“Nobody has private lives anymore, Tara.”
First up, I’ll state the obvious that it’s super uncomfortable watching a movie in which noted rapist James Deen plays a sexually abusive lunatic. He’s also really bad.
Having said that, this isn’t as dire as its reputation suggests. It kind of ends up working despite itself, and most of the issues can be assigned to Brett Easton Ellis’ script, which works well structurally and thematically, but is stilted and stupid sounding almost every time someone speaks.
But he’s still making an interesting point behind all the soap opera garbage dialogue and mostly shitty acting: cinema as religion is dead because the modern world has warped humanity into irony-cloaked shells with meaningless private lives. Nothing we hide matters, because hiding things has become normal. The secondary layer has become expected, so it’s not interesting.
The entire production process reflects that, especially the casting. Lindsay Lohan’s role here as an imminently desirable minx is purely ironic. At one point Deen (who used to star in porn) complains about being objectified. Knowledge of the film’s production is required to make sense of the picture, but pictures are supposed to exist in a vacuum. Transparency breaks the movie and powers it, secrets drive narrative and are meaningless.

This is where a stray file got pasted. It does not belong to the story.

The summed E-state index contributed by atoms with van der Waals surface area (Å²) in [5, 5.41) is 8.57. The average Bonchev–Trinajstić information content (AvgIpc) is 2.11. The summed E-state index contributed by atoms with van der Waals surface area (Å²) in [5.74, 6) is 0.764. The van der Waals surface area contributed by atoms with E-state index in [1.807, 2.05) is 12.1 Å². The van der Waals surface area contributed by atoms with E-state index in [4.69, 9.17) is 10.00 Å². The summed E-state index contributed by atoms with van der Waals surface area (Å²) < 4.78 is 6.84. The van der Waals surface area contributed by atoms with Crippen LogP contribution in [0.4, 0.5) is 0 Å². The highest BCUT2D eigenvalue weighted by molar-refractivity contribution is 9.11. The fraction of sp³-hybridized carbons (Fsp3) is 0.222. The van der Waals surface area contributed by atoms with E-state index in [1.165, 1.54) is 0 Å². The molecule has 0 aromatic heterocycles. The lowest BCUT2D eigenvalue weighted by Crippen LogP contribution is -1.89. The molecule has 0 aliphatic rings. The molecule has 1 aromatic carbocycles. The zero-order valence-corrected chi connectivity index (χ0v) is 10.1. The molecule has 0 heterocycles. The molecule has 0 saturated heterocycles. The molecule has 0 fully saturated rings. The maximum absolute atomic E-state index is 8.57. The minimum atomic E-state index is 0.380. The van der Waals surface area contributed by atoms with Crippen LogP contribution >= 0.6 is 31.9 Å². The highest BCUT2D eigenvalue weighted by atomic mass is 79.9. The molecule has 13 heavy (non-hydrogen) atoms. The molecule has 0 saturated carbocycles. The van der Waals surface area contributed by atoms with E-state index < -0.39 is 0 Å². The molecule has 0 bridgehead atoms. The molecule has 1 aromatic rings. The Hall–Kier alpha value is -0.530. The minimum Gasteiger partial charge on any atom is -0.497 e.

Now, all of that is drenched in so much soap-opera nonsense, irony, and self-importance that it threatens to drown itself in portentousness – this would work so much better if Ellis wrote it with a shred of humor – but Shrader directs the hell out of it, and he makes it feels spontaneous and real despite Ellis’ best wishes.
For the budget this was shot on, it looks incredible at points, and Schrader and editor Tim Silano recall Godard’s Vivre Sa Vie in their alienating cutting of dialogue, and the sound is mixed so sparsely that everything sounds like it’s been shot in a void.
When the actors look directly at the camera, it’s an almost condescendingly-obvious statement of purpose, but it still works. There is no line separating the story and the viewer, we have nothing left to get lost in.